I saw this beautiful image by artist Molly Crabapple and it is seared in my mind and has imprinted itself on my heart. I have looked at it a lot this week. I think it’s because I recognize the women on the line. I’m sure that I’ve never met any of them in person but I have… It’s difficult to explain and I am feeling particularly inarticulate today. I will revisit the emotions and thoughts that the image has triggered at a later date. But for today, I just wanted to share this.
Warning: This post includes descriptions of extreme violence and brutality.
There have been a couple of stories in the recent news exposing the brutality of prisons in the United States. First, the on-going travesty at Tutwiler women’s prison in Alabama was revisited by the New York Times over the weekend:
For a female inmate, there are few places worse than the Julia Tutwiler Prison for Women.
Corrections officers have raped, beaten and harassed women inside the aging prison here for at least 18 years, according to an unfolding Justice Department investigation. More than a third of the employees have had sex with prisoners, which is sometimes the only currency for basics like toilet paper and tampons.
But Tutwiler, whose conditions are so bad that the federal government says they are most likely unconstitutional, is only one in a series of troubled prisons in a state system that has the second-highest number of inmates per capita in the nation.
I’ve highlighted the situation at Tutwiler here a couple of years ago. Are sexual violence and brutality new for women prisoners? Of course not! In fact, in the mid-19th century after visiting Auburn State Prison in New York, the prison chaplain, Reverend B.C. Smith, remarked on conditions there: “To be a male convict would be quite tolerable; but to be a female convict, for any protracted period, would be worse than death” (Rathbone, 2005).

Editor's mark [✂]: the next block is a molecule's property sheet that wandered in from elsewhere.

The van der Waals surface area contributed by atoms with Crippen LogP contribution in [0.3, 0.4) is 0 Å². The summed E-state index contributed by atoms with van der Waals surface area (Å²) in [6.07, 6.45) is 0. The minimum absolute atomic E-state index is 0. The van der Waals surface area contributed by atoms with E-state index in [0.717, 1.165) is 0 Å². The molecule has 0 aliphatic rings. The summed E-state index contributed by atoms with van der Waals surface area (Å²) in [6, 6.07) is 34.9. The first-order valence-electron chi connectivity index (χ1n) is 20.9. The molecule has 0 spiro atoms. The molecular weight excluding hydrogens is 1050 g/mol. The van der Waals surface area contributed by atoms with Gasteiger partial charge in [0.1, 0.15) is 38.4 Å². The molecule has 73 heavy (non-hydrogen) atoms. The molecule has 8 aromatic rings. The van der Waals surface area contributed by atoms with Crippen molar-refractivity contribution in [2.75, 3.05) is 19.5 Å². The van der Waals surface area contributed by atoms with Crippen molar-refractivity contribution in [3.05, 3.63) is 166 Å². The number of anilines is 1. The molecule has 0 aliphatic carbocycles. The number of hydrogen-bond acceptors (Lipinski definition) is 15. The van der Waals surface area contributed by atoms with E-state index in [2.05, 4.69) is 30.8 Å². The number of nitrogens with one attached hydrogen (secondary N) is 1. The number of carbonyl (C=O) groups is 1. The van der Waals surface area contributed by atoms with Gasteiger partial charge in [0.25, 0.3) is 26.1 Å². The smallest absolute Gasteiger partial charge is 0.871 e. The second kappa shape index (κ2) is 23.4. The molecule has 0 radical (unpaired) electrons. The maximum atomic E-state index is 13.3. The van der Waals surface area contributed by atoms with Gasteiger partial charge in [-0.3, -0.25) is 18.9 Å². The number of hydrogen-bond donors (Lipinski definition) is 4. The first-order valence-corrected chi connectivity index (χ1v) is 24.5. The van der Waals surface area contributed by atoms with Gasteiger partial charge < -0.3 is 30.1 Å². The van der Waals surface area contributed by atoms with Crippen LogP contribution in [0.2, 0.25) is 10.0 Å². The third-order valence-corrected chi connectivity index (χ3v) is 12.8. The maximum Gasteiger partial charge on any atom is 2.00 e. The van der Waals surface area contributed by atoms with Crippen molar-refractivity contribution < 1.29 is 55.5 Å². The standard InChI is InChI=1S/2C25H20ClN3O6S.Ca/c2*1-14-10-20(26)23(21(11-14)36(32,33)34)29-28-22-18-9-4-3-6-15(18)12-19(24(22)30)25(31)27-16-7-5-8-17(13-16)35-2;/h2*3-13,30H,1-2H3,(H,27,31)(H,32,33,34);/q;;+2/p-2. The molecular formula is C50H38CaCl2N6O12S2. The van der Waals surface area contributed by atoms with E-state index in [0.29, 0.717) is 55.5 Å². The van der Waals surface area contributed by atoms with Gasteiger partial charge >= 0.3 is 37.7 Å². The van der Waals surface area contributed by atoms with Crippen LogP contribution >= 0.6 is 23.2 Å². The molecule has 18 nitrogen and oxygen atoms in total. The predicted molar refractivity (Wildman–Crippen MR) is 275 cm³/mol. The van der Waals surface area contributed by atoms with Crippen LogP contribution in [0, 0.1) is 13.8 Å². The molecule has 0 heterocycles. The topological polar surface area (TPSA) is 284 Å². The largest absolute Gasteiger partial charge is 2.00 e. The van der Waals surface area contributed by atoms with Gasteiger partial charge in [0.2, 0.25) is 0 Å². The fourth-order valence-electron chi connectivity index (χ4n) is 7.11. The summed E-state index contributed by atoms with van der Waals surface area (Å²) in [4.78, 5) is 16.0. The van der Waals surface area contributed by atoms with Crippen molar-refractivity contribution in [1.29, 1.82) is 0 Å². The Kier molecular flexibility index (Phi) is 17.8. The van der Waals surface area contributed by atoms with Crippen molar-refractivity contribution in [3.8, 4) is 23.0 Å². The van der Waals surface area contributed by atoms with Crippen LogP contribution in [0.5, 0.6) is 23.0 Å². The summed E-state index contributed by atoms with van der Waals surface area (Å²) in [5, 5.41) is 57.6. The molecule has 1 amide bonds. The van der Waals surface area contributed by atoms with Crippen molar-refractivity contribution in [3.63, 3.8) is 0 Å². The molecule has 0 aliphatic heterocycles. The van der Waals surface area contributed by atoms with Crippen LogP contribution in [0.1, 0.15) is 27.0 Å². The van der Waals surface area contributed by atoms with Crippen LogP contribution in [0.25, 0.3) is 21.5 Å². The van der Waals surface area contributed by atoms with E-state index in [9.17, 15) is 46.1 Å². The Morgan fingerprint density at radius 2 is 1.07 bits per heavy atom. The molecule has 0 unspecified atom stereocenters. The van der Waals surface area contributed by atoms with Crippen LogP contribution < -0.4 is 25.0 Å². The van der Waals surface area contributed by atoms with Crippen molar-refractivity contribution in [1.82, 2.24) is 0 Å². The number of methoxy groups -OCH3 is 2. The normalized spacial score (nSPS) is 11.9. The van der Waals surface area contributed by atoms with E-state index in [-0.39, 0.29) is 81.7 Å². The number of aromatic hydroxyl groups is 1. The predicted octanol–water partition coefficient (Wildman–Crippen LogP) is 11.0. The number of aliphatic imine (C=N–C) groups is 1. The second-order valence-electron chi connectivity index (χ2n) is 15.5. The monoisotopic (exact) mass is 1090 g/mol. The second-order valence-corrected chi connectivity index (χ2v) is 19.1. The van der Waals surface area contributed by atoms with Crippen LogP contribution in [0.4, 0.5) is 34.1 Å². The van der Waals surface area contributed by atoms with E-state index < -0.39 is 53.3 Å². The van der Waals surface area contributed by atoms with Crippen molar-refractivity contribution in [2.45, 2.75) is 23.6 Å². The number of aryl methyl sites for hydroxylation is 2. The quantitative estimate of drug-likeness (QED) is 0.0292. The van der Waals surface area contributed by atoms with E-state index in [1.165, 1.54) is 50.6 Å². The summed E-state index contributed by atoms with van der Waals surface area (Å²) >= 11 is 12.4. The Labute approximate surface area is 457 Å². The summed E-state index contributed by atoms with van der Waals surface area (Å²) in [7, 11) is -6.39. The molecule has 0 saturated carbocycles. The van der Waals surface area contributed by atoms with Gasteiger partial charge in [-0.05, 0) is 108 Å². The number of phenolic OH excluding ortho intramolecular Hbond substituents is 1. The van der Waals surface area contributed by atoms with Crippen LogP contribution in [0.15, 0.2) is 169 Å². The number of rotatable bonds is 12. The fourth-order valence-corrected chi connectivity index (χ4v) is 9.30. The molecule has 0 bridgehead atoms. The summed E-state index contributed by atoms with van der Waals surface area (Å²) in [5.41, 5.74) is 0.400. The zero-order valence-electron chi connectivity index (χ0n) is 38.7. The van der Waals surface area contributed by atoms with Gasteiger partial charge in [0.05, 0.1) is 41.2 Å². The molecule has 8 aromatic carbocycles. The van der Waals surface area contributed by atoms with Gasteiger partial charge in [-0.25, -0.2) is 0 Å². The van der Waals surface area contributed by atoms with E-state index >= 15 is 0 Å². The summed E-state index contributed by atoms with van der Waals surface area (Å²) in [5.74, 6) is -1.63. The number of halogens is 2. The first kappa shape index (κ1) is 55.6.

Randall G. Shelden (2010) wrote about how women prisoners were treated in the 19th century:
“The conditions of the confinement of women were horrible — filthy, overcrowded, and at risk of sexual abuse from male guards. Rachel Welch became pregnant at Auburn while serving a punishment in a solitary cell; she died after childbirth as the result of a flogging by a prison official earlier in her pregnancy. Her death prompted New York officials to build the Mount Pleasant Prison Annex for women on the grounds of Sing Sing in Mount Pleasant, New York in 1839. The governor of New York had recommended separate facilities in 1828, but the legislature did not approve the measure because the washing, ironing, and sewing performed by the women saved the Auburn prison system money. A corrupt administration at the Indiana State Prison used the forced labor of female inmates to provide a prostitution service for male guards (p.134).”
The guard who beat Rachel Welch so brutally was named Ebenezer Cobb. He was convicted of assault and battery and fined $25. He was allowed to keep his job.
The second development in the past few days involves the MacArthur Justice Center at Northwestern Law School which brought a class action lawsuit against Cook County Jail alleging a “sadistic culture.” Conditions are described as “hellish.” As someone who has had to visit the Jail pretty regularly, I concur with this assessment. I have written about the fruitless struggle to reform Cook County Jail dating back to the 1870s. Still, today, detainees continue to be abused and harmed even after countless lawsuits and federal intervention.
“…the rule does not apply to city and county jails, like New York City’s Rikers Island, which houses hundreds of minors as young as 16. Although most of them have not been convicted, they still can be punished as adults for breaking jail rules. That often means weeks or months in solitary confinement.”
Some of you reading this might be surprised that any state would use such a practice at all. A couple of years ago, Human Rights Watch (HRW) published a wrenching report about the scope and impact(s) of solitary on children. Basically, they reaffirmed that the practice amounts to physical and psychological torture. HRW produced the video below to accompany the report.